The first woman in East and Central Africa to earn a doctorate degree. Wangari Maathai obtained a degree in Biological Sciences from Mount St. Scholastica College in Atchison, Kansas (1964). She subsequently earned a Master of Science degree from the University of Pittsburgh (1966).

She pursued doctoral studies in Germany and the University of Nairobi, obtaining a Ph.D. (1971) from the University of Nairobi where she also taught veterinary anatomy. She became chair of the Department of Veterinary Anatomy and an associate professor in 1976 and 1977 respectively. In both cases, she was the first woman to attain those positions in the region.

Wangari Maathai was active in the National Council of Women of Kenya in 1976-87 and was its chairman in 1981-87. It was while she served in the National Council of Women that she introduced the idea of planting trees with the people in 1976 and continued to develop it into a broad-based, grassroots organization whose main focus is the planting of trees with women groups in order to conserve the environment and improve their quality of life. However, through the Green Belt Movement she has assisted women in planting more than 20 million trees on their farms and on schools and church compounds.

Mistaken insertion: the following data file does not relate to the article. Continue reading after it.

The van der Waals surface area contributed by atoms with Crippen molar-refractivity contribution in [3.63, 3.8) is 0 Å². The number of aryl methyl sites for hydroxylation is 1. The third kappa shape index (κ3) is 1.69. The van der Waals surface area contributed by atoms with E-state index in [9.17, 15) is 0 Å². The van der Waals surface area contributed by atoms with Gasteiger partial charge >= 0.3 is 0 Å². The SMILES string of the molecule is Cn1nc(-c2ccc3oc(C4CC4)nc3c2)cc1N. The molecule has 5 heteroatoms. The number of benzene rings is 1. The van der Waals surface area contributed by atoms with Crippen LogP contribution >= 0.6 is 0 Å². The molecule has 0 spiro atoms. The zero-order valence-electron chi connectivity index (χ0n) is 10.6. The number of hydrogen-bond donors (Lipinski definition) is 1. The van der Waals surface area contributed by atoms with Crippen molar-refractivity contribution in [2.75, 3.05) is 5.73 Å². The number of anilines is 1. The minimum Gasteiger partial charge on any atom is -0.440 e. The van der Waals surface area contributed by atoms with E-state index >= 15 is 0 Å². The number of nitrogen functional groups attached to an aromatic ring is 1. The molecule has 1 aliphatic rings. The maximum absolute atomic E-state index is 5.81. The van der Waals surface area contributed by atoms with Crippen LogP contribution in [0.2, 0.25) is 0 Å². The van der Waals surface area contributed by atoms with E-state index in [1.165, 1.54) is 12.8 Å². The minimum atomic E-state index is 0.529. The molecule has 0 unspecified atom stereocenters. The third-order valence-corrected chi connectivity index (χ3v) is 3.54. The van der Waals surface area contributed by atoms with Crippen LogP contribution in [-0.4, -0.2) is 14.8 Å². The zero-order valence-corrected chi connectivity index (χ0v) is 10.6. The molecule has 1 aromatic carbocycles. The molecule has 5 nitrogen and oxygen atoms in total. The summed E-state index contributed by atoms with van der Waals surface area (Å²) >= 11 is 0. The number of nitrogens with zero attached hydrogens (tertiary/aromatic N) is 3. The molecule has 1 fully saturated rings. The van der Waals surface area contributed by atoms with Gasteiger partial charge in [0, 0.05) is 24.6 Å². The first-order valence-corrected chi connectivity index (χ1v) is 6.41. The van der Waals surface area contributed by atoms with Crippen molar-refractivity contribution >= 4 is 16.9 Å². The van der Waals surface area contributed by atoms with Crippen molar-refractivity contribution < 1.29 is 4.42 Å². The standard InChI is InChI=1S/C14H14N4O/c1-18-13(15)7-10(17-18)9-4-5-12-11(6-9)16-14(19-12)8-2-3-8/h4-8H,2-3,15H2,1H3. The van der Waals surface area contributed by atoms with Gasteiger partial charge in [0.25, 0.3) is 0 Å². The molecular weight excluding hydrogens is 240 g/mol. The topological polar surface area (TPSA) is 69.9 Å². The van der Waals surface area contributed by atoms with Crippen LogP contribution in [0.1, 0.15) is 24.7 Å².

In 1986, the Movement established a Pan African Green Belt Network and has exposed over 40 individuals from other African countries to the approach. Some of these individuals have established similar tree planting initiatives in their own countries or they use some of the Green Belt Movement methods to improve their efforts. So far some countries have successfully launched such initiatives in Africa (Tanzania, Uganda, Malawi, Lesotho, Ethiopia, Zimbabwe, etc).

In September 1998, she launched a campaign of the Jubilee 2000 Coalition. She has embarked on new challenges, playing a leading global role as a co-chair of the Jubilee 2000 Africa Campaign, which seeks cancellation of the unpayable backlog debts of the poor countries in Africa by the year 2000.